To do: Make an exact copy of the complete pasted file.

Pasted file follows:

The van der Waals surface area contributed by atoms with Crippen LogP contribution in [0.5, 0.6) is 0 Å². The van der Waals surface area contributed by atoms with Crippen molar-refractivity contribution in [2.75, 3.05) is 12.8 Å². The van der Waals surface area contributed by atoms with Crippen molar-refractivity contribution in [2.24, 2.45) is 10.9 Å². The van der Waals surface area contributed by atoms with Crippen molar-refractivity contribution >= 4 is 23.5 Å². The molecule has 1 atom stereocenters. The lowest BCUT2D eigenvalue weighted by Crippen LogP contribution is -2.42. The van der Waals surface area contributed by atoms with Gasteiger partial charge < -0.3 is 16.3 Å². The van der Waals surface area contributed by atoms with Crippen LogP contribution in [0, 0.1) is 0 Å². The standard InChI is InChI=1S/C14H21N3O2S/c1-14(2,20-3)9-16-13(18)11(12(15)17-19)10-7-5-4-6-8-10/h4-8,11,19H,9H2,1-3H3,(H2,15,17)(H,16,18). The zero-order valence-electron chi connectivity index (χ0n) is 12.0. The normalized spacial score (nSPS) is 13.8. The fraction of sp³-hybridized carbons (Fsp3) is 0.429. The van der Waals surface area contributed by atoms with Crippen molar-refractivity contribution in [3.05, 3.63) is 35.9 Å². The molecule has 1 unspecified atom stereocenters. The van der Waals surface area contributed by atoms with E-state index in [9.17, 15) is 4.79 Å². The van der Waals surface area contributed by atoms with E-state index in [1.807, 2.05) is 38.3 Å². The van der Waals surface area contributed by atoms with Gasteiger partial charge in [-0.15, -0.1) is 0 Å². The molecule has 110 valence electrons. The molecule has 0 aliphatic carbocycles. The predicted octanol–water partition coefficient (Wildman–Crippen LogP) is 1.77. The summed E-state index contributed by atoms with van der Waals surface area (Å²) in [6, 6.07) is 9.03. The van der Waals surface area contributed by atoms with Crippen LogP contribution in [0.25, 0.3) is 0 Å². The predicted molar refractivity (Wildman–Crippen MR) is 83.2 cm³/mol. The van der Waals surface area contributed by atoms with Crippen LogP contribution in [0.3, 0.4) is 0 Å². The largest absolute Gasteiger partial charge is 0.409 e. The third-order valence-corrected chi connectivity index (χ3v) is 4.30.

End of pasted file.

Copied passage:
The van der Waals surface area contributed by atoms with Crippen LogP contribution in [0.5, 0.6) is 0 Å². The van der Waals surface area contributed by atoms with Crippen molar-refractivity contribution in [2.75, 3.05) is 12.8 Å². The van der Waals surface area contributed by atoms with Crippen molar-refractivity contribution in [2.24, 2.45) is 10.9 Å². The van der Waals surface area contributed by atoms with Crippen molar-refractivity contribution >= 4 is 23.5 Å². The molecule has 1 atom stereocenters. The lowest BCUT2D eigenvalue weighted by Crippen LogP contribution is -2.42. The van der Waals surface area contributed by atoms with Gasteiger partial charge < -0.3 is 16.3 Å². The van der Waals surface area contributed by atoms with Crippen LogP contribution in [0, 0.1) is 0 Å². The standard InChI is InChI=1S/C14H21N3O2S/c1-14(2,20-3)9-16-13(18)11(12(15)17-19)10-7-5-4-6-8-10/h4-8,11,19H,9H2,1-3H3,(H2,15,17)(H,16,18). The zero-order valence-electron chi connectivity index (χ0n) is 12.0. The normalized spacial score (nSPS) is 13.8. The fraction of sp³-hybridized carbons (Fsp3) is 0.429. The van der Waals surface area contributed by atoms with Crippen molar-refractivity contribution in [3.05, 3.63) is 35.9 Å². The molecule has 1 unspecified atom stereocenters. The van der Waals surface area contributed by atoms with E-state index in [9.17, 15) is 4.79 Å². The van der Waals surface area contributed by atoms with E-state index in [1.807, 2.05) is 38.3 Å². The van der Waals surface area contributed by atoms with Gasteiger partial charge in [-0.15, -0.1) is 0 Å². The molecule has 110 valence electrons. The molecule has 0 aliphatic carbocycles. The predicted octanol–water partition coefficient (Wildman–Crippen LogP) is 1.77. The summed E-state index contributed by atoms with van der Waals surface area (Å²) in [6, 6.07) is 9.03. The van der Waals surface area contributed by atoms with Crippen LogP contribution in [0.25, 0.3) is 0 Å². The predicted molar refractivity (Wildman–Crippen MR) is 83.2 cm³/mol. The van der Waals surface area contributed by atoms with Crippen LogP contribution in [0.3, 0.4) is 0 Å². The largest absolute Gasteiger partial charge is 0.409 e. The third-order valence-corrected chi connectivity index (χ3v) is 4.30.